Rings of Flower

by Pavan Kaushik – Three feet wide path, insurmountable mountain on the left, a fatal fall into the Bhagirathi River on the right. The destination looming at the horizon. As I trek through the treacherous path, beating the chilly wind and the thin air of high altitude, I see flowers. Flowers, flowers, flowers everywhere. Hoverflies and Bumblebees are rambling along, doing their regimen of feeding on pollen and nectar. Amidst this beautifully treacherous yet scenic view of the Bhagirathi river and the Bhagirathi mountain peaks at Gangotri, I see rings. Rings of flowers. I shrug it off as a mere coincidence. As I surge ahead, I see it again and again and again. I wonder, how? Is that really a pattern or me making it up? I sleep over it.

The next day when we reached the alpine meadows of Tapovan, I see these rings again. My trekking mates also point out these rings. They also had been noticing this pattern all along the trail. These rings come in various sizes. There are small ones , large ones, oddly shaped ones but never a tiny one. The tiny ones weren’t a ring but instead a spot. As the patch size increased, there is an increased likelihood of the patch being a ring. we wondered why? Terence, a molecular biologist by training proposed that this is just like bacteria colony rings. As the colony gross, the surviving individuals stay only on the periphery and the centre individual die. This is due to depletion of resources at the centre and the periphery spreads outwards in search of resources. The pattern seems awfully similar to the flowers. The flowers grow on lichen or very thin soil which is very poor in nutrients and for them, going deep isn’t an option as they reach bare rock. Only way out is outwards. The centre starves to death and this process leads to the ring formation. But at very small patch size, there are enough nutrients for the entire patch to be alive making it more of a spot and less of a ring. But there were some exceptions to to this pattern. There were patches which were large but still not a ring. How do you explain this? Can we put them in the exception basket of genetic variations and good soil conditions etc.?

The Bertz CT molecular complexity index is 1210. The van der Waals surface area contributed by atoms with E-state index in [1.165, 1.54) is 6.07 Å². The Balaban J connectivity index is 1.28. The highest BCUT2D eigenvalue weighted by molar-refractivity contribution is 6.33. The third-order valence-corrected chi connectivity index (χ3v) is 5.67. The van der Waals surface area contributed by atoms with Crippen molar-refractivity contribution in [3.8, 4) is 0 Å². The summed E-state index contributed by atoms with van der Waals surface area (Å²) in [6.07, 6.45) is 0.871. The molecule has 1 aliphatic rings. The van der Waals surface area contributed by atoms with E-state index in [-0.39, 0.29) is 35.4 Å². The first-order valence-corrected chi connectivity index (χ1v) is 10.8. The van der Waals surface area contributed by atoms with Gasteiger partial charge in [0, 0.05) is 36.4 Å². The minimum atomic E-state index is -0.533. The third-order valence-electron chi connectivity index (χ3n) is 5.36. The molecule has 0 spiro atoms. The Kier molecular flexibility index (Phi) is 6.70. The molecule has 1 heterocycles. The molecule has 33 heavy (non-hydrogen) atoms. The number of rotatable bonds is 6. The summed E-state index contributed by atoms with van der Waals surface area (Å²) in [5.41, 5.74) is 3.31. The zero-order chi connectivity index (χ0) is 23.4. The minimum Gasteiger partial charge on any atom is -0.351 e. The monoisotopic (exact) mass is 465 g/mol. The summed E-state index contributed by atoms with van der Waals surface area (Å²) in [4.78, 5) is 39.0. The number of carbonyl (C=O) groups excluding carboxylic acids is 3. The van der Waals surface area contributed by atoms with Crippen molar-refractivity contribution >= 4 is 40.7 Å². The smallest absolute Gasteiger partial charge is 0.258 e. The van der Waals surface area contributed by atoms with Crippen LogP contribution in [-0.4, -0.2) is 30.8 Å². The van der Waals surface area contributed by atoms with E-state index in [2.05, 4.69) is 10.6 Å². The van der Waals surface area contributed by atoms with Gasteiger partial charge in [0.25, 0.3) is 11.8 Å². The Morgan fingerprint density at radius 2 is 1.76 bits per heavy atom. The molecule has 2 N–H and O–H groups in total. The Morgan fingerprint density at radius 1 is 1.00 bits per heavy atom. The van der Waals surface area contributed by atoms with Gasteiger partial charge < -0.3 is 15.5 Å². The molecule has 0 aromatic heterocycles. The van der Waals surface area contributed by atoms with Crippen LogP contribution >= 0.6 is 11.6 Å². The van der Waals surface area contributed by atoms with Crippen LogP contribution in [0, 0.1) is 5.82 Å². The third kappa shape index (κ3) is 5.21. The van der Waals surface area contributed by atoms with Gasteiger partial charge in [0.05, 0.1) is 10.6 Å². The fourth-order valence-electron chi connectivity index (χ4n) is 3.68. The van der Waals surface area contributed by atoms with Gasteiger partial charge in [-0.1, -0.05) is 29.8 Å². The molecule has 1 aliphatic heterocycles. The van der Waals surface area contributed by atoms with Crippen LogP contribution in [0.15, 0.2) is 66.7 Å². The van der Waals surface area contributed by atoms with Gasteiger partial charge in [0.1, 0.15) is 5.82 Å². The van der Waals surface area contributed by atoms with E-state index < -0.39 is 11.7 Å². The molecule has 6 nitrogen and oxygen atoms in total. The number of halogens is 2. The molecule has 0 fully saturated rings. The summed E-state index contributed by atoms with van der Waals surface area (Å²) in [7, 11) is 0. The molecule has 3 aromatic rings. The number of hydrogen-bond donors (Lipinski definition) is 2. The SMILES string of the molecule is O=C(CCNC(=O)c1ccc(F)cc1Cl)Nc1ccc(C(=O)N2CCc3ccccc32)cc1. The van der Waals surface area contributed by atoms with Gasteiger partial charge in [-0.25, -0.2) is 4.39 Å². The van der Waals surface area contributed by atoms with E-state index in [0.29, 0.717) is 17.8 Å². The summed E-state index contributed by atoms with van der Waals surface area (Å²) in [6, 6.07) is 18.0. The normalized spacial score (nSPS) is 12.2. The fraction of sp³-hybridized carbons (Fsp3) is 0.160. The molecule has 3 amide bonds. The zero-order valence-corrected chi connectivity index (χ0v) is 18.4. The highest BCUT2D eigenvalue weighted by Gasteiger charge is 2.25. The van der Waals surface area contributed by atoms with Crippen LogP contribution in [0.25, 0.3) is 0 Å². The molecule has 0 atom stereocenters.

Transplantation experiments and controlled studies manipulating soil conditions might be able to answer the mystery behind the Rings of flowers. If it happens to be the same reason, then not only is there a similarity from bacteria all the way till macroscopic formations of plants at the scale of our cell functions but also at the processes they undergo in their own tiny microhabitat.


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